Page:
For a while, I blamed myself. I had that noticed my paltry Bitcoin investment was doing well, so I threw some extra cash in, just to say what it would do. That was just this past July. Days later, the value tanked. By September, I was down nearly 25 percent. Things have started to settle, but it's seemed so unpredictable that I've been hesitant to celebrate.
Now I know the truth. It wasn't my fault. It was the avocados—those same god damn avocados that ruined everything for millennials like me. But at least I got to enjoy them for cheaper while I stuffed my face to escape the pain of my crashing investment.
This isn't the first time someone has noticed the correlation, either. Back in April, the price of both jumped 35 percent. The avocados made sense—at the time, Trump had threatened to completely close the US-Mexico border, which would have seriously diminished our access to those delicious Aztesticles. Of course, we can always grow more avocados, whereas there will only ever be a finite 21 million theoretical Bitcoins in the world.
Clearly, there's a deeper meaning here. Correlation is not necessarily causation, it's true. But it's hard to deny the synchronicity, so weighted as it is with meaning. Perhaps the answer lies in the last untried home investment for millennials: Bitcoin Toast.
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While everyone outside of Mexico is moaning about the steep cost of avocados, those living inside of the country are paying a far higher price.
From The Yucatan Times:
Every day, avocado producers are victims of robberies and lose an average of four loaded trucks of around 12 tons (26,448 pounds) during the journey from the orchards to the packing zones on the state’s highways. They ask the authorities to stop the criminal gangs, which threaten the economic activity and the lives of the workers.
When a truckload of the fatty fruit gets hijacked, instead of being compensated by insurance for the full price of what was lost, the producer and shipping company are only awarded 15 pesos--less than 80 cents--per kilogram.
According to the Yucatan Times, avocado industry representatives have pretty much said that their regional and national governments couldn't give two shits that their shipments of the fatty fruit are routinely pirated by armed, well organized criminals. Even if they did, with the nation's law enforcement agencies and military already neck deep in combating violent crime (not to mention credible claims of wide-spread corruption within their ranks), it's unclear whether what Mexico's avocado industry would like to be seen done could be done.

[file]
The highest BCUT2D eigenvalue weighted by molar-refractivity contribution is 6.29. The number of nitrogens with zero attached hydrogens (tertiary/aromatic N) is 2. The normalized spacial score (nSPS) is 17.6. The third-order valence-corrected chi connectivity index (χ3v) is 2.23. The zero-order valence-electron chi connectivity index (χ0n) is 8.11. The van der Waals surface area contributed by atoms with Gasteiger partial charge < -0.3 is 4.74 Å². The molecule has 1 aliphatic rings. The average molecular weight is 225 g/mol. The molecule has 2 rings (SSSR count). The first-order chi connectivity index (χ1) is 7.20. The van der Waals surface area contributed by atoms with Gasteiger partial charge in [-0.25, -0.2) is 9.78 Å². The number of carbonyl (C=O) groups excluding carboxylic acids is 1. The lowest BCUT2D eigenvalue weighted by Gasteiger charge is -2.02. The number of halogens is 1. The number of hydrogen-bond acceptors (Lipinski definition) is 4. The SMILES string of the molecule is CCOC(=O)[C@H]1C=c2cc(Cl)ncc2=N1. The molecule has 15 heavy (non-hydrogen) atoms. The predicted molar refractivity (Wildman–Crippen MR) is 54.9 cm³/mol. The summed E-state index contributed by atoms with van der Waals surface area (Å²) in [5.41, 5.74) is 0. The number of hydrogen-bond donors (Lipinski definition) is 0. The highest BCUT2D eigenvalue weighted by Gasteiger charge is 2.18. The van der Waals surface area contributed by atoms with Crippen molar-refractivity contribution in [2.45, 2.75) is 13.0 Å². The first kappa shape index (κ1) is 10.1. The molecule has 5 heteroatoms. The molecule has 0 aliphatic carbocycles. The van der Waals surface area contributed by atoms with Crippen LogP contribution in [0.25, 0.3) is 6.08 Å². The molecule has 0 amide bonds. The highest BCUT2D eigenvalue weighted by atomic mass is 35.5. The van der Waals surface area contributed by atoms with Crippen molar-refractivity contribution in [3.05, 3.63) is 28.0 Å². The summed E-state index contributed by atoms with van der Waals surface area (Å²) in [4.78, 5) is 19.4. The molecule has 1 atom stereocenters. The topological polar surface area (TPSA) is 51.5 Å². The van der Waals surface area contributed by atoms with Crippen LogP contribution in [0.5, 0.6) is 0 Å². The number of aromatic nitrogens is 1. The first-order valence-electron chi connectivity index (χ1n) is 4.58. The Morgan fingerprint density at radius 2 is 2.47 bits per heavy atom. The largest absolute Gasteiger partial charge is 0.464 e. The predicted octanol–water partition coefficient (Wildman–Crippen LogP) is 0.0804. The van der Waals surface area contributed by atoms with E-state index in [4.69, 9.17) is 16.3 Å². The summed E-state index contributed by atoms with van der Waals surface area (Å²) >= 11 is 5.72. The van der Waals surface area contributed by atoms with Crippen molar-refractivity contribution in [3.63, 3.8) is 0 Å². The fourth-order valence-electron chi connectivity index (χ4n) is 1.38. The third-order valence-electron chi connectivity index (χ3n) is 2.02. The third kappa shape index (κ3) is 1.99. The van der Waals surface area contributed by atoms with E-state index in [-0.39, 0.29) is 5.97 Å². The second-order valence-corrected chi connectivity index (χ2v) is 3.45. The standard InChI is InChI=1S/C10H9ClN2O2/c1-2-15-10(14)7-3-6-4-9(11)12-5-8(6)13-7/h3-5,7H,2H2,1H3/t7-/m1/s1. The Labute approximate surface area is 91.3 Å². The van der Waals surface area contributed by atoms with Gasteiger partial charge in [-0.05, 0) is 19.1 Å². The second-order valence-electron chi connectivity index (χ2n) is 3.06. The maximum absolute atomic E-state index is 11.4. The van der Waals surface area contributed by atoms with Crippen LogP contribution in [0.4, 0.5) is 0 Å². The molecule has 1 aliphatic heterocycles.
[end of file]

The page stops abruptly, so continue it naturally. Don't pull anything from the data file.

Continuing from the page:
Given that the revenue generated by avocado production rakes in billions of dollars every year, you can bet that the trouble those associated with the industry are seeing won't disappear, anytime soon.
Image via Flickr, courtesy of the U.S. Department of Agriculture Read the rest
Upscale British supermarket chain Marks & Spencer is offering avocados without pits at their stores as a way to avoid "avocado hand," according to The Telegraph.
Surgeons said earlier this year that growing numbers of amateur chefs are reporting to accident and emergency departments with what they are calling "avocado hand"; sliced fingers and thumbs as a result of enthusiastically cutting into an avocado and the slippery pit causing the knife to slide onto the cook's hand.
These Spanish-grown fruits, which are usually reserved for top restaurants and are only available in December, are being marketed as "cocktail avocados." They can be eaten skin and all.
It seems they are not new, however. This Guardian article reports that these little avocados without pits were available in 2005 at UK grocery chain Sainsbury's. Theirs came from South Africa though, not Spain.
"It's a eureka moment in the world of avocados," said a fruit buyer, Clancy McMahon. "The stone usually takes up around a quarter of the fruit and is always difficult to remove. This way you get more avocado for your money."
The new fruit is smaller than the stoned variety, but is said to have the same nutritional composition.
"So soft is the fruit that with the top sliced off it can be eaten with a spoon, just like a boiled egg," rhapsodised Ms McMahon.
If you are near a Marks & Spencer store, they will have them available throughout the month of December for £2/pack.
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According to this video, you can ripen a avocado by wrapping it in foil and putting it in a 250 degree oven for about 10-15 minutes.
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